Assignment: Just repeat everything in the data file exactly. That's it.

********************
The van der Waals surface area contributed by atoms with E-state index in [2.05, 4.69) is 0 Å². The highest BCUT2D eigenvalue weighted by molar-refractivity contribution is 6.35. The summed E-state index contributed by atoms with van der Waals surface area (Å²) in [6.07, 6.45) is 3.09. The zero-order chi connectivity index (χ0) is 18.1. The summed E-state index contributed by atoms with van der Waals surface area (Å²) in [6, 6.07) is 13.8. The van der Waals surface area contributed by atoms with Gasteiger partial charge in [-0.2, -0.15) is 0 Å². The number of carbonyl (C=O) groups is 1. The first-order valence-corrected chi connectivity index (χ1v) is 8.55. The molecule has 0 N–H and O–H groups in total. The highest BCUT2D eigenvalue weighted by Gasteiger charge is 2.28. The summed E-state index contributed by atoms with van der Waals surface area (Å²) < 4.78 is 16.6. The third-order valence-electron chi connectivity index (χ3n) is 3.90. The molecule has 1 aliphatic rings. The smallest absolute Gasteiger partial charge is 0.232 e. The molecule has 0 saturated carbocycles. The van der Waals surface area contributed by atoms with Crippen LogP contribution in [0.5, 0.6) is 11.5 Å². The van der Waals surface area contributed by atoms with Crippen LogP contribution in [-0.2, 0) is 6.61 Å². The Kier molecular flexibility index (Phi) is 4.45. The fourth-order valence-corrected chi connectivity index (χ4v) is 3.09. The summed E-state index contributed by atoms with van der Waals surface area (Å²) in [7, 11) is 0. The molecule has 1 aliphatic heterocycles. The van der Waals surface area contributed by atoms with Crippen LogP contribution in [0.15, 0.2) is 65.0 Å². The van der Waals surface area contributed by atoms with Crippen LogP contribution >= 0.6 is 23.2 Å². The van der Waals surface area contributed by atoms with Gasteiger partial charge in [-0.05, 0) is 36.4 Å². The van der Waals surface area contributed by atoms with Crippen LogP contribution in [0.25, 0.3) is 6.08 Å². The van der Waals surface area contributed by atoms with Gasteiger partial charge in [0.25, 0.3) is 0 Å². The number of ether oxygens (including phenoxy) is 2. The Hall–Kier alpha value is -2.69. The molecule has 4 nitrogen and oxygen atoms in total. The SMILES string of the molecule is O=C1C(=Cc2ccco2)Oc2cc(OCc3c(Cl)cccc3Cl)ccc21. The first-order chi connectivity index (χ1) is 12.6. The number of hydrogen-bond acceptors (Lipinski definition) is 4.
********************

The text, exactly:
The van der Waals surface area contributed by atoms with E-state index in [2.05, 4.69) is 0 Å². The highest BCUT2D eigenvalue weighted by molar-refractivity contribution is 6.35. The summed E-state index contributed by atoms with van der Waals surface area (Å²) in [6.07, 6.45) is 3.09. The zero-order chi connectivity index (χ0) is 18.1. The summed E-state index contributed by atoms with van der Waals surface area (Å²) in [6, 6.07) is 13.8. The van der Waals surface area contributed by atoms with Gasteiger partial charge in [-0.2, -0.15) is 0 Å². The number of carbonyl (C=O) groups is 1. The first-order valence-corrected chi connectivity index (χ1v) is 8.55. The molecule has 0 N–H and O–H groups in total. The highest BCUT2D eigenvalue weighted by Gasteiger charge is 2.28. The summed E-state index contributed by atoms with van der Waals surface area (Å²) < 4.78 is 16.6. The third-order valence-electron chi connectivity index (χ3n) is 3.90. The molecule has 1 aliphatic rings. The smallest absolute Gasteiger partial charge is 0.232 e. The molecule has 0 saturated carbocycles. The van der Waals surface area contributed by atoms with Crippen LogP contribution in [0.5, 0.6) is 11.5 Å². The van der Waals surface area contributed by atoms with Crippen LogP contribution in [-0.2, 0) is 6.61 Å². The Kier molecular flexibility index (Phi) is 4.45. The fourth-order valence-corrected chi connectivity index (χ4v) is 3.09. The summed E-state index contributed by atoms with van der Waals surface area (Å²) in [7, 11) is 0. The molecule has 1 aliphatic heterocycles. The van der Waals surface area contributed by atoms with Crippen LogP contribution in [0.15, 0.2) is 65.0 Å². The van der Waals surface area contributed by atoms with Crippen LogP contribution >= 0.6 is 23.2 Å². The van der Waals surface area contributed by atoms with Gasteiger partial charge in [-0.05, 0) is 36.4 Å². The van der Waals surface area contributed by atoms with Crippen LogP contribution in [0.25, 0.3) is 6.08 Å². The van der Waals surface area contributed by atoms with Gasteiger partial charge in [0.25, 0.3) is 0 Å². The number of ether oxygens (including phenoxy) is 2. The Hall–Kier alpha value is -2.69. The molecule has 4 nitrogen and oxygen atoms in total. The SMILES string of the molecule is O=C1C(=Cc2ccco2)Oc2cc(OCc3c(Cl)cccc3Cl)ccc21. The first-order chi connectivity index (χ1) is 12.6. The number of hydrogen-bond acceptors (Lipinski definition) is 4.